Improving public health through action-oriented information
Our mission is to provide timely and high-quality information needed for decision-making, planning and evaluating vaccine and prescription drug programs by:
conducting collaborative interdisciplinary research on uptake, safety and effectiveness of the vaccines and drugs used in Manitoba;
carrying out mathematical modeling and cost-effectiveness studies;
conducting disease burden and trend studies necessary for planning the introduction of new vaccines; and
performing ad hoc investigations of vaccine and drug adverse events.
The Centre at a glance
- 12 scientists, programmers and research associates
- 6 trainees
- Over 50 ongoing projects
- $7.0 million in external funding (>$48 million in collaborative projects)
- 113 peer-reviewed publications
- More than 150 peer-reviewed abstracts and presentations
In the Media
Press Release: Uniting Diverse Groups to Improve Adult Influenza Vaccination in Canada
More than a third of all cancers affecting Canadians can be prevented by a combination of sound policymaking and health education
Duo inducted into Royal Society of Canada’s college
Cancer stats sound alarm bell
Preventing cancer: Research into the use of common medicines might help
Winnipeg data a factor in developing vaccine
Study: Mutations during egg step cut last year's flu vaccine effectiveness
Mutations explain poor showing of 2012 flu vaccine
Flu vaccine offered only modest protection in 2012-13: study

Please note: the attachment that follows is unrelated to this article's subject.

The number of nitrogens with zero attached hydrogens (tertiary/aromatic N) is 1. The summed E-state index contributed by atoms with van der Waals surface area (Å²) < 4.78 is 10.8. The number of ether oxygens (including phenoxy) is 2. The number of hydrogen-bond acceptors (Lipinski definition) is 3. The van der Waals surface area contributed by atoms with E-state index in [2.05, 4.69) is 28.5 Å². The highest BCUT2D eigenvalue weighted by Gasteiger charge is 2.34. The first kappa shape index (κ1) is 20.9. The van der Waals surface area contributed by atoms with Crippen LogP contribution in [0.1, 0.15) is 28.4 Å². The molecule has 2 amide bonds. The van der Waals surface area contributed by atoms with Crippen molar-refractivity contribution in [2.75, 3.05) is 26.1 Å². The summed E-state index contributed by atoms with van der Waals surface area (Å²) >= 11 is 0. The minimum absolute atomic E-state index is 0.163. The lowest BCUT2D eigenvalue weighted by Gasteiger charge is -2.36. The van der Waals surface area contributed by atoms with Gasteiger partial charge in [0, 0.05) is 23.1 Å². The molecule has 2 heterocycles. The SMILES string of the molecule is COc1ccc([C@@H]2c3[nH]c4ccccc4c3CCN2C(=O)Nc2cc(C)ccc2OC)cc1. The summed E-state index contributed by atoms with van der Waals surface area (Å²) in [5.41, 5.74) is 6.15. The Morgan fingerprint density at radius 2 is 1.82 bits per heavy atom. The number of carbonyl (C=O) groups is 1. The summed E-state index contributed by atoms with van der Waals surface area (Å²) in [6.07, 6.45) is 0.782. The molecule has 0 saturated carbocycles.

Quadrivalent Human Papillomavirus Vaccine Provides Poorer Protection in Women 18 and Older or with Abnormal Cytology
HPV Vaccine: The Earlier, the Better
Old drugs, new treatments
Maternal antibiotic use and childhood cancer
Several epidemiological studies have found an association between maternal antibiotics use during pregnancy and increased risk of certain cancer types, although conclusions differ between studies. We examined this association in a cohort study including 262,116 mother‐child pairs of Manitoba births between 1996 and 2013. We published our results in Cancer Medicine.
Human papillomavirus vaccination against cervical dysplasia
The effectiveness of a vaccination program is influenced by its design and implementation details and by the target population characteristics. Using routinely collected population‐based individual‐level data, we assessed the effectiveness (against cervical dysplasia) of Manitoba’s quadrivalent human papillomavirus (qHPV) routine school‐based vaccination program and a short‐lived campaign that targeted women at high‐risk of developing cervical cancer. We published the results of our study in the International Journal of Cancer.
Statins, metformin and non-Hodgkin lymphoma incidence
Non‐Hodgkin lymphomas (NHL) are a group of cancers with highly heterogeneous biology and clinical features. Statins are increasingly prescribed to prevent cardiovascular diseases. Early evidence shows a preventive effect of statins for some cancers, but their effect on NHL risk is unclear. Several epidemiological studies have shown a positive association between diabetes and increased risk of NHL, but the effect of diabetic treatment drugs such as metformin on the risk is unknown. We conducted population‐based nested case–control studies to study the effect of both drugs and published the results in the International Journal of Cancer and Cancer Epidemiology, Biomarkers & Prevention.